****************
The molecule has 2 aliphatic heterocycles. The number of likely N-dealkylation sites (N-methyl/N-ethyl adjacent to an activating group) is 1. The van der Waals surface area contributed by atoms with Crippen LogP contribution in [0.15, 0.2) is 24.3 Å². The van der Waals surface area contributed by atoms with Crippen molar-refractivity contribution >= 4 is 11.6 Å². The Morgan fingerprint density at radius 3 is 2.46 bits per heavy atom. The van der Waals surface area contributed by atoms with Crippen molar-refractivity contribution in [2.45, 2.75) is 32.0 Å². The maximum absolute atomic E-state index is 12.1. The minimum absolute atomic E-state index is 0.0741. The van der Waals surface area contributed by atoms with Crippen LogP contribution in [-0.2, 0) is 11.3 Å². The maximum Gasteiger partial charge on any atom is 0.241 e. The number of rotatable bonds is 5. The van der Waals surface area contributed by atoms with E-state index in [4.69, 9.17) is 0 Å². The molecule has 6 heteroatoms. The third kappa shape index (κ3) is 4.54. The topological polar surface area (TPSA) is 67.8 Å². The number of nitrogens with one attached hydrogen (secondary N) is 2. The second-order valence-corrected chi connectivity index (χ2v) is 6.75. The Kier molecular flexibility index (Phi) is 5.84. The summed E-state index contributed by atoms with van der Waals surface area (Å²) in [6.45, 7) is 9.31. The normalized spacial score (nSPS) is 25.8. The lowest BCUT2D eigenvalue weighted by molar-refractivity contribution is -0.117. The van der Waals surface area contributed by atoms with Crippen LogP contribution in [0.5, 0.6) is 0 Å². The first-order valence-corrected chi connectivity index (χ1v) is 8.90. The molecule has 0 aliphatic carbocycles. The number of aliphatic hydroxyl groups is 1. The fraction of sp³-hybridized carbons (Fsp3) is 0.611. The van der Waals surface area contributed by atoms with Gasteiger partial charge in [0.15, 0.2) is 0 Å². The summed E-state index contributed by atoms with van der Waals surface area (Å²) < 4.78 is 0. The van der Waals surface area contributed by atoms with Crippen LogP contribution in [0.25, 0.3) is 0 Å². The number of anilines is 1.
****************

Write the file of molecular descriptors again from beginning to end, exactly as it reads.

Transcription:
The molecule has 2 aliphatic heterocycles. The number of likely N-dealkylation sites (N-methyl/N-ethyl adjacent to an activating group) is 1. The van der Waals surface area contributed by atoms with Crippen LogP contribution in [0.15, 0.2) is 24.3 Å². The van der Waals surface area contributed by atoms with Crippen molar-refractivity contribution >= 4 is 11.6 Å². The Morgan fingerprint density at radius 3 is 2.46 bits per heavy atom. The van der Waals surface area contributed by atoms with Crippen molar-refractivity contribution in [2.45, 2.75) is 32.0 Å². The maximum absolute atomic E-state index is 12.1. The minimum absolute atomic E-state index is 0.0741. The van der Waals surface area contributed by atoms with Crippen LogP contribution in [-0.2, 0) is 11.3 Å². The maximum Gasteiger partial charge on any atom is 0.241 e. The number of rotatable bonds is 5. The van der Waals surface area contributed by atoms with E-state index in [4.69, 9.17) is 0 Å². The molecule has 6 heteroatoms. The third kappa shape index (κ3) is 4.54. The topological polar surface area (TPSA) is 67.8 Å². The number of nitrogens with one attached hydrogen (secondary N) is 2. The second-order valence-corrected chi connectivity index (χ2v) is 6.75. The Kier molecular flexibility index (Phi) is 5.84. The summed E-state index contributed by atoms with van der Waals surface area (Å²) in [6.45, 7) is 9.31. The normalized spacial score (nSPS) is 25.8. The lowest BCUT2D eigenvalue weighted by molar-refractivity contribution is -0.117. The van der Waals surface area contributed by atoms with Crippen LogP contribution in [0.5, 0.6) is 0 Å². The first-order valence-corrected chi connectivity index (χ1v) is 8.90. The molecule has 0 aliphatic carbocycles. The number of aliphatic hydroxyl groups is 1. The fraction of sp³-hybridized carbons (Fsp3) is 0.611. The van der Waals surface area contributed by atoms with Gasteiger partial charge in [0.15, 0.2) is 0 Å². The summed E-state index contributed by atoms with van der Waals surface area (Å²) < 4.78 is 0. The van der Waals surface area contributed by atoms with Crippen LogP contribution in [0.25, 0.3) is 0 Å². The number of anilines is 1.